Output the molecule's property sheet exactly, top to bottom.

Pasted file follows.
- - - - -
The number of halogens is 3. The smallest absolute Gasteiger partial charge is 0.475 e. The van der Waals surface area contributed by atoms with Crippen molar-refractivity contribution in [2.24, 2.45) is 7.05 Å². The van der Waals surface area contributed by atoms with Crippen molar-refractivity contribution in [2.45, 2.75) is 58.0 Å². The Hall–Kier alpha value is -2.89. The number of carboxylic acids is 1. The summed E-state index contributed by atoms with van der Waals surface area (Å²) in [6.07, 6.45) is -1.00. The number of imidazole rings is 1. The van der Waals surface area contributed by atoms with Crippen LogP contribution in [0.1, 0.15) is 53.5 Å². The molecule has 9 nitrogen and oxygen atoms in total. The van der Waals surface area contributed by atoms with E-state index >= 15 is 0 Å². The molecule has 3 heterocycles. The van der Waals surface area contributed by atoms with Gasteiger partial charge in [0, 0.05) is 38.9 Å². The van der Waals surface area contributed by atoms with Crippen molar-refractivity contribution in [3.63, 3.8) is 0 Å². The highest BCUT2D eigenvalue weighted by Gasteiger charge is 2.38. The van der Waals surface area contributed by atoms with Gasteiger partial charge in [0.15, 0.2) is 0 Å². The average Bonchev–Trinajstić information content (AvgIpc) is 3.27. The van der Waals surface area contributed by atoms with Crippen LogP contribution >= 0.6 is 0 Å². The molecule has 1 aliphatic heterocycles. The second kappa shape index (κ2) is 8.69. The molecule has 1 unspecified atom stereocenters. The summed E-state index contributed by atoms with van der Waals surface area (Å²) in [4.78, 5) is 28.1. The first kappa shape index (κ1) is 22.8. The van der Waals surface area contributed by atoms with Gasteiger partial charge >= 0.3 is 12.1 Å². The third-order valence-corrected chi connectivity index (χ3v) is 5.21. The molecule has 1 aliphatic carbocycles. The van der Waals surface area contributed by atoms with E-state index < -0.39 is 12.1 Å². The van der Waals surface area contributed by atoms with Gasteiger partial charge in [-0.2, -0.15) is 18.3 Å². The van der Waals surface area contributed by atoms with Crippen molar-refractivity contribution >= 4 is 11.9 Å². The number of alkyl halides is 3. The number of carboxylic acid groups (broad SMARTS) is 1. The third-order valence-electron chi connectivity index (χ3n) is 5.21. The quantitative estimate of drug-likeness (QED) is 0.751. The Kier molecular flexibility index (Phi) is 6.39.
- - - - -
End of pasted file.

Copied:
The number of halogens is 3. The smallest absolute Gasteiger partial charge is 0.475 e. The van der Waals surface area contributed by atoms with Crippen molar-refractivity contribution in [2.24, 2.45) is 7.05 Å². The van der Waals surface area contributed by atoms with Crippen molar-refractivity contribution in [2.45, 2.75) is 58.0 Å². The Hall–Kier alpha value is -2.89. The number of carboxylic acids is 1. The summed E-state index contributed by atoms with van der Waals surface area (Å²) in [6.07, 6.45) is -1.00. The number of imidazole rings is 1. The van der Waals surface area contributed by atoms with Crippen LogP contribution in [0.1, 0.15) is 53.5 Å². The molecule has 9 nitrogen and oxygen atoms in total. The van der Waals surface area contributed by atoms with E-state index >= 15 is 0 Å². The molecule has 3 heterocycles. The van der Waals surface area contributed by atoms with Gasteiger partial charge in [0, 0.05) is 38.9 Å². The van der Waals surface area contributed by atoms with Crippen molar-refractivity contribution in [3.63, 3.8) is 0 Å². The highest BCUT2D eigenvalue weighted by Gasteiger charge is 2.38. The van der Waals surface area contributed by atoms with Gasteiger partial charge in [0.15, 0.2) is 0 Å². The average Bonchev–Trinajstić information content (AvgIpc) is 3.27. The van der Waals surface area contributed by atoms with Crippen LogP contribution >= 0.6 is 0 Å². The molecule has 1 aliphatic heterocycles. The second kappa shape index (κ2) is 8.69. The molecule has 1 unspecified atom stereocenters. The summed E-state index contributed by atoms with van der Waals surface area (Å²) in [4.78, 5) is 28.1. The first kappa shape index (κ1) is 22.8. The van der Waals surface area contributed by atoms with Gasteiger partial charge >= 0.3 is 12.1 Å². The third-order valence-corrected chi connectivity index (χ3v) is 5.21. The molecule has 1 aliphatic carbocycles. The van der Waals surface area contributed by atoms with E-state index < -0.39 is 12.1 Å². The van der Waals surface area contributed by atoms with Gasteiger partial charge in [-0.2, -0.15) is 18.3 Å². The van der Waals surface area contributed by atoms with Crippen molar-refractivity contribution >= 4 is 11.9 Å². The number of alkyl halides is 3. The number of carboxylic acid groups (broad SMARTS) is 1. The third-order valence-electron chi connectivity index (χ3n) is 5.21. The quantitative estimate of drug-likeness (QED) is 0.751. The Kier molecular flexibility index (Phi) is 6.39.